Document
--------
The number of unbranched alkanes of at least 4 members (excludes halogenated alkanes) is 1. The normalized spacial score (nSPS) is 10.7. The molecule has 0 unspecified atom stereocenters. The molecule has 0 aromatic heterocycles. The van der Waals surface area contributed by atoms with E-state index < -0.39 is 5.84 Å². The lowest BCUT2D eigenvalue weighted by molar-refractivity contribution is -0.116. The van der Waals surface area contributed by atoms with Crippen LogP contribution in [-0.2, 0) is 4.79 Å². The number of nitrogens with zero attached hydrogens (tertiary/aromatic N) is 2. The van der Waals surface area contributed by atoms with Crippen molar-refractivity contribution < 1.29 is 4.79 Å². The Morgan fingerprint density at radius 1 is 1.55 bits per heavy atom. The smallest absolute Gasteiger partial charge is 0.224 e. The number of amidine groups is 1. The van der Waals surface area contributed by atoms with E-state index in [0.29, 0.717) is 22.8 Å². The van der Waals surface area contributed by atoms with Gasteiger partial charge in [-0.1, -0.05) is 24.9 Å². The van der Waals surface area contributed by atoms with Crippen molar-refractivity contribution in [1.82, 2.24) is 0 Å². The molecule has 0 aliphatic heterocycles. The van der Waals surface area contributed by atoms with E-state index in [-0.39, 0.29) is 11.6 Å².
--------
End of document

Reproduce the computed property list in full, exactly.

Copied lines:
The number of unbranched alkanes of at least 4 members (excludes halogenated alkanes) is 1. The normalized spacial score (nSPS) is 10.7. The molecule has 0 unspecified atom stereocenters. The molecule has 0 aromatic heterocycles. The van der Waals surface area contributed by atoms with E-state index < -0.39 is 5.84 Å². The lowest BCUT2D eigenvalue weighted by molar-refractivity contribution is -0.116. The van der Waals surface area contributed by atoms with Crippen LogP contribution in [-0.2, 0) is 4.79 Å². The number of nitrogens with zero attached hydrogens (tertiary/aromatic N) is 2. The van der Waals surface area contributed by atoms with Crippen molar-refractivity contribution < 1.29 is 4.79 Å². The Morgan fingerprint density at radius 1 is 1.55 bits per heavy atom. The smallest absolute Gasteiger partial charge is 0.224 e. The number of amidine groups is 1. The van der Waals surface area contributed by atoms with E-state index in [0.29, 0.717) is 22.8 Å². The van der Waals surface area contributed by atoms with Gasteiger partial charge in [-0.1, -0.05) is 24.9 Å². The van der Waals surface area contributed by atoms with Crippen molar-refractivity contribution in [1.82, 2.24) is 0 Å². The molecule has 0 aliphatic heterocycles. The van der Waals surface area contributed by atoms with E-state index in [-0.39, 0.29) is 11.6 Å².